You realize right that almost all of those “100” scores in metacritic are because the site reviewing them operates a 5 stars system right?
      So when something gets 5/5 stars, that as far as metacritic cares is a 100.
      That site that gives it 10/10 – 100

      Does Half-life 2 deserve 100/100? Maybe not, but it does deserve 10/10 because it is closer to a 10 than it is a 9.
      And you can be very sure it is much closer to a 5 than a 4.

      Also, to the above posted and his theory of +2 for bioware, well that is quite probably the silliest thing I’ve read on RPS in a while.
      But hey, numbered scores for subjective like or dislike of a game is a stupid practice anyway, so you adjust those numbers however you like.

      My personal scale goes all the way up to 11

    • drewski says:

      Mine goes up to 23. Why 23? It’s a prime number. What difference does that make? None.

  10. James G says:


    In the ME2 DA:O showdown, ME2 won hands down, dropping in to my top games of all time list and genuinely surprising me. Had you asked me six months ago which game I’d be championing, DA:O would have been my guess.

    But DA:O wasn’t a bad game, although I’d probably knock 10% off John’s score for my purely subjective rating. Mechanistically it was excellent, and the general approach was competent enough, it just lacked the fairy dust that means a game truly clicks. Who knows, this may have that fairy dust. (Fairy dust being entirely subjective and hard to predict. Yet its easily capable of adding 30% to a subjective score. Strange stuff.)

    Oh, and I hope you’ll excuse me for not reading the review. My media blackout on ME2 worked well, and I’ve had a similar thing going for Awakenings, pretty much by accident. I figure it would be silly to break it at the last moment.

    • Corporate Dog says:

      There is no fairy dust in DA:O.

      You’ll get sprinkled with blood and gizzards, and you’ll LIKE IT!

    • FunkyBadger says:

      I restarted a game of DA:O just recently – and when its good, its brilliant. The origin and battle of Ostagar are superb, utterly spellbinding. The ending is brilliant and there are pockets of brilliance in-between (like basically anything Alisdair or Zev says) but there’s so much “other” stuff… if they could have cut down the running time, to something a touch more sane, like maybe 30-40 hours, but kept all the genius you’d be talking about one of the best ever…

      Mordin Singing >> Leilani (sp?) Singing.

    • Corporate Dog says:


      “Mordin Singing >> Leilani (sp?) Singing.”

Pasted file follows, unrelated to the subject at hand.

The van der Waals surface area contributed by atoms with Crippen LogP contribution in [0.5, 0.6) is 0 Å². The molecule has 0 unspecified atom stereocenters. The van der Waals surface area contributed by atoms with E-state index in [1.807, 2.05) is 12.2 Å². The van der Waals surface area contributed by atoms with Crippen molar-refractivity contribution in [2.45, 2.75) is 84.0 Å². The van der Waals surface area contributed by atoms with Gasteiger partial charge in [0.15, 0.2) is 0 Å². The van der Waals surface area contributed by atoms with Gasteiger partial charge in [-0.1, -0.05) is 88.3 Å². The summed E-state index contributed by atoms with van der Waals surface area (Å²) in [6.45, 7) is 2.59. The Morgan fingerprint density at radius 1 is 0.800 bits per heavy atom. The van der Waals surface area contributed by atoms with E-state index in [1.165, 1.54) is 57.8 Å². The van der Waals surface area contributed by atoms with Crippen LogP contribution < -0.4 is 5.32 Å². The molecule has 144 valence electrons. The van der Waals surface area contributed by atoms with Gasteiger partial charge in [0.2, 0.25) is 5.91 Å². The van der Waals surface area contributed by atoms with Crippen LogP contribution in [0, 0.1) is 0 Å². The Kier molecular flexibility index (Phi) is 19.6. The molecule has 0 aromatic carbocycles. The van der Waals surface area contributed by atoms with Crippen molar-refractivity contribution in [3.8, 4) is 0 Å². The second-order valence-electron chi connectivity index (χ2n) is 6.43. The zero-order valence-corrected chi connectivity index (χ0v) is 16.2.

Heh. It’s the difference between actual laughter for a few minutes, and “Oh, wow. This song goes on forever. Plus I already hate it, since I hear it all the time at the start menu. I think I’ll go get a snack. What? She’s still singing? Jesus. It’s like Enya showed up uninvited.”

    • karthik says:

      I had a media blackout on ME2 as well, and it worked wonders! WONDERS!
      ME2 was full of surprises and tension.
      The only trailers I saw were those detailing the playable classes, because I had to make a decision.

      I have had a media blackout on DA:O ever since it was claimed to be a spiritual successor to Baldur’s Gate. Dunno when I’ll get to play it; now I need to add Awakenings to the Blacklist. Damn.

  11. Kits says:

    Should have spent today studying for an exam on friday, but ended up playing this instead. Went all the way through in one sitting..took me about 11-12 hours.
    Was really good fun. I did run into a few…inconsistencies, the main one being I carried on with my character from the main game..despite her having died, but nothing that detracted from it in general.

  12. jsutcliffe says:

    Arg! How can people like Alistair and Zevran? I gave Zevran the boot as soon as I was able, and though I agonised over killing Alistair or letting him live, I was glad to note at the end that by letting him live and renounce any claim to the throne I had left him a Broken Man™. Ha!

    I would rather have the traditional Bioware blandmasters (Ashley, Kaidan, Carth) than those horrible, horrible people. Ohgren was a twit too, and Morrigan needed to take her weird nose shadow and bad attitude on the road. Worst collection of characters in a Bioware game ever.